Not the suspect we expected
For all we know, the person who committed the lion’s share of the bomb threats against Jewish institutions really is a right-wing anti-Semitic nut, with David Duke on his speed dial.
But that isn’t the description of Juan Thompson, who was arrested by the FBI on March 3 on suspicion of phoning in eight bomb threats since January. According to reports, Thompson’s motivation seems largely to be the harassment of his ex-girlfriend; the victimization of the Jewish community seems to be nothing more than Thompson’s means to that harassment end.
Thompson is no alt-right kook. In fact, in addition to allegedly stalking his ex he fabricated quotes and made up sources for his articles in the Intercept, a left-wing publication which fired him last winter. On his Twitter page, he has ranted against “white people” and the “white media.”
News of Thompson’s arrest came as a relief. It was proof that something is being done to protect our community. And although the larger cases of the bomb threats and cemetery vandalism have not been solved, Thompson’s arrest allows us to recalibrate our expectations.
For those who saw a growing march of anti-Semitism in the waves of JCC bomb threats and Jewish cemetery vandalism, Thompson’s arrest shows that not everything is what it appears to be — or what we fear. While what he is accused of doing was clearly a threat to the Jewish community, Thompson’s alleged actions do not appear to have been motivated by anti-Semitism. Rather, he was dumped by his girlfriend, and apparently struck back in a way that seemed to make sense to him.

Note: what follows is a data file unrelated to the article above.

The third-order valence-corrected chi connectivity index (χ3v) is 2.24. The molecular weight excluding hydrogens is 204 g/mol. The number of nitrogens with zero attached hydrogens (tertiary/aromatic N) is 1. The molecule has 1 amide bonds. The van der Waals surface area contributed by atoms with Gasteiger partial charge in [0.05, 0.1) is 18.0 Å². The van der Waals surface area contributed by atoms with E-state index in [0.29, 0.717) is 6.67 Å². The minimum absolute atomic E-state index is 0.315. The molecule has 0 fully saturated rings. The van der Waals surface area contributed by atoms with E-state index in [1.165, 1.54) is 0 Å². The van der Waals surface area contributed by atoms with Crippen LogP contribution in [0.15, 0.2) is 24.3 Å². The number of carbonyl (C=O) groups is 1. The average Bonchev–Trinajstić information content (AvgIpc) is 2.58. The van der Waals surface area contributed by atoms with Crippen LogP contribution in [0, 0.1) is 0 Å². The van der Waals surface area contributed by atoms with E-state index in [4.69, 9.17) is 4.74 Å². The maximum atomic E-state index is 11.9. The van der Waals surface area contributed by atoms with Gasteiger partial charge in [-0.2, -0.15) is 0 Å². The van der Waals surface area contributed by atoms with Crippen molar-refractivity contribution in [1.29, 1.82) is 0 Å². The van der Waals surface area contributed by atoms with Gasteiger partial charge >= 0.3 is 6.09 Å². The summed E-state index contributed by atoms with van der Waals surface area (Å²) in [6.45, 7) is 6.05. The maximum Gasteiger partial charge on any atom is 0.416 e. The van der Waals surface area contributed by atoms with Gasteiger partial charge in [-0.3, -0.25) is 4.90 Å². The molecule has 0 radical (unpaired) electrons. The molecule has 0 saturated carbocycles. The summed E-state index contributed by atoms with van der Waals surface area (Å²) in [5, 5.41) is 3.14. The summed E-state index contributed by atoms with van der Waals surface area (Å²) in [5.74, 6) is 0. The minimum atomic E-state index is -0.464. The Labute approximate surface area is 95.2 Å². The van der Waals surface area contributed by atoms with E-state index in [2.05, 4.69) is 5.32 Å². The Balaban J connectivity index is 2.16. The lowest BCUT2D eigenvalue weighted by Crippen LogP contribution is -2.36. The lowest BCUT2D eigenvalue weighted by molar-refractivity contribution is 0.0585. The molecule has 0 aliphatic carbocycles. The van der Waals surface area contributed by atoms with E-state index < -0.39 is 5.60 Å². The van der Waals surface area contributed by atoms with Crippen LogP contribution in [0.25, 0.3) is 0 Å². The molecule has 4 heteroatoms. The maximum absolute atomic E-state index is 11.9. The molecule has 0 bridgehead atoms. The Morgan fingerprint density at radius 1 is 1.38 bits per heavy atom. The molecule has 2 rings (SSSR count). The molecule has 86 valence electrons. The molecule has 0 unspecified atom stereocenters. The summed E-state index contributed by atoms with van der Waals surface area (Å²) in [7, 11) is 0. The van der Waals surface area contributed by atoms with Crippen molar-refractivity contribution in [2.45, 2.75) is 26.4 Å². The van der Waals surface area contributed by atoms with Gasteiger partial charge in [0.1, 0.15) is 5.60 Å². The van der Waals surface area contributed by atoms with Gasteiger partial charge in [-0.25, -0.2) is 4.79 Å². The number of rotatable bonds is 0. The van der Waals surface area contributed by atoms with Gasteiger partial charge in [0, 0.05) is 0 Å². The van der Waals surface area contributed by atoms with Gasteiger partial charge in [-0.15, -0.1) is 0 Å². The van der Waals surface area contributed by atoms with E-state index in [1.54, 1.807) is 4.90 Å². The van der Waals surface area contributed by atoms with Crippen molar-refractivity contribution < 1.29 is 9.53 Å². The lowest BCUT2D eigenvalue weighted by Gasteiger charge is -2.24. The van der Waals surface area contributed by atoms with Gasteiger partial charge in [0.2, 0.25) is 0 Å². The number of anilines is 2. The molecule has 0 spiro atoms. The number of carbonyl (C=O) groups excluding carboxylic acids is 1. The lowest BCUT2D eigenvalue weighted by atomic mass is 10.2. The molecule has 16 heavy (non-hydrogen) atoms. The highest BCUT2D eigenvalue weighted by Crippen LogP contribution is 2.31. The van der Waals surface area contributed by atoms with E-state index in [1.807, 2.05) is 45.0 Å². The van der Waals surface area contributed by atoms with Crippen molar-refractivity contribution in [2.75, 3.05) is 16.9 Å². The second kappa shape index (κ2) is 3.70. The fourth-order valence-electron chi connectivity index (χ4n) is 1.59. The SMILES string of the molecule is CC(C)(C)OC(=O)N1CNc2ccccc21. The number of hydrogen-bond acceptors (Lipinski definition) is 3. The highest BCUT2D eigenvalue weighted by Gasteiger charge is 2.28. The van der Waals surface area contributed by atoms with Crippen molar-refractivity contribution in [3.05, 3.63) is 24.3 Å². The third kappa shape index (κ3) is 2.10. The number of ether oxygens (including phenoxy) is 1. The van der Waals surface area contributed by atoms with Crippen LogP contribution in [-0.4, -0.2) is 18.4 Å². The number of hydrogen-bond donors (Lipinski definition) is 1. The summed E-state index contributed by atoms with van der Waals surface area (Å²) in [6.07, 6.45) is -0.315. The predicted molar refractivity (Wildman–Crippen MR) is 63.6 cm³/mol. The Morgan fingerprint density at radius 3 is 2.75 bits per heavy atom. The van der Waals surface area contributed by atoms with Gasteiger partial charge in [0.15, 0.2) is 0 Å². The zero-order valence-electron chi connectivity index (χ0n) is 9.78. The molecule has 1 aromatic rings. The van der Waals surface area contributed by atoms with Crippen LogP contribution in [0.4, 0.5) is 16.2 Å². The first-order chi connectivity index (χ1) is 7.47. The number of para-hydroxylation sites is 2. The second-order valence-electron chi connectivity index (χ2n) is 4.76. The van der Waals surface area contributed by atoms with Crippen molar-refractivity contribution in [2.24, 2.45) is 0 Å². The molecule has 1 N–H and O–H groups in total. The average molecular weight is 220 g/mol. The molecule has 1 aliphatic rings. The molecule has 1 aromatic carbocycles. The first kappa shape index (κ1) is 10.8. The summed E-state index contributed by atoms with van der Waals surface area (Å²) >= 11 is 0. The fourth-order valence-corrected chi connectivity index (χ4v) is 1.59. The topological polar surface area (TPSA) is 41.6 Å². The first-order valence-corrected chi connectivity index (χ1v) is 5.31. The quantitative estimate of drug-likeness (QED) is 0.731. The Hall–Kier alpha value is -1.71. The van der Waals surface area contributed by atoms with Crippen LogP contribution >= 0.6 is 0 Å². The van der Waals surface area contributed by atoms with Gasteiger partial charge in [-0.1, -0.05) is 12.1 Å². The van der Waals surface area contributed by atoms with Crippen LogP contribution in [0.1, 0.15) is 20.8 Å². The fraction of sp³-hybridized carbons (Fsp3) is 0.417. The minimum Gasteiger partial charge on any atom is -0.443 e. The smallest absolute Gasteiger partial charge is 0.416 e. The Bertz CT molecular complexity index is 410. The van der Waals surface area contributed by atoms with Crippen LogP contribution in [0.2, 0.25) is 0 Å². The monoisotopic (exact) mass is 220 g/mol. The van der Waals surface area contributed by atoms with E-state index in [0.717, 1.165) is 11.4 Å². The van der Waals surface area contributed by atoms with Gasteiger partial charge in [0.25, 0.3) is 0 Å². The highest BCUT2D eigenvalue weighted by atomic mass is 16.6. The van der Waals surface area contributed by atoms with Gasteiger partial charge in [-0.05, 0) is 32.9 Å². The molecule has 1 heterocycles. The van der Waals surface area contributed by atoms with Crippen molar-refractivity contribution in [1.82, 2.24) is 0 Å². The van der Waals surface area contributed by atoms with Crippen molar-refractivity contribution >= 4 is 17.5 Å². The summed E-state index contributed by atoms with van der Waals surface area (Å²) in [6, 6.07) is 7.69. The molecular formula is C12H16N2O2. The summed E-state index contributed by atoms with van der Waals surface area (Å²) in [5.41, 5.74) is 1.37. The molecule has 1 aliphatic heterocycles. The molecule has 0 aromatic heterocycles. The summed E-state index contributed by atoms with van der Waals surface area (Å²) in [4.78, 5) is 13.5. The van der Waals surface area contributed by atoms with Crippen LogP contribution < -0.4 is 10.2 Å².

That doesn’t change the trauma to our community or to the victims of each of his alleged calls. But it does offer a different perspective on what might be going on. For that reason, we need to sit tight as the investigation continues. It could turn out that marauding teenagers pushed over the headstones in the St. Louis and Philadelphia cemeteries, not because they are Jewish cemeteries, but because cemeteries are notoriously unprotected and people vandalize them by knocking down headstones. That doesn’t excuse the offense; it simply puts it in a different perspective.
This is a lesson we should have learned from the occasional swastika graffiti that riles our communities. The act is unquestionably offensive. But not every offensive act is motivated by dark intentions, or linked to politicians or media outlets you happen to disagree with. Spray painting teenagers may know that their act is offensive, but nothing more hateful or more considered than that might be behind their action.
We don’t know who carried out the other bomb threats, and we hope they will be brought to justice soon. In the meantime — at least until we get a better idea of who did what, and why — we need to be careful not to impugn one political side or the other for incubating the perpetrators. We simply don’t yet know.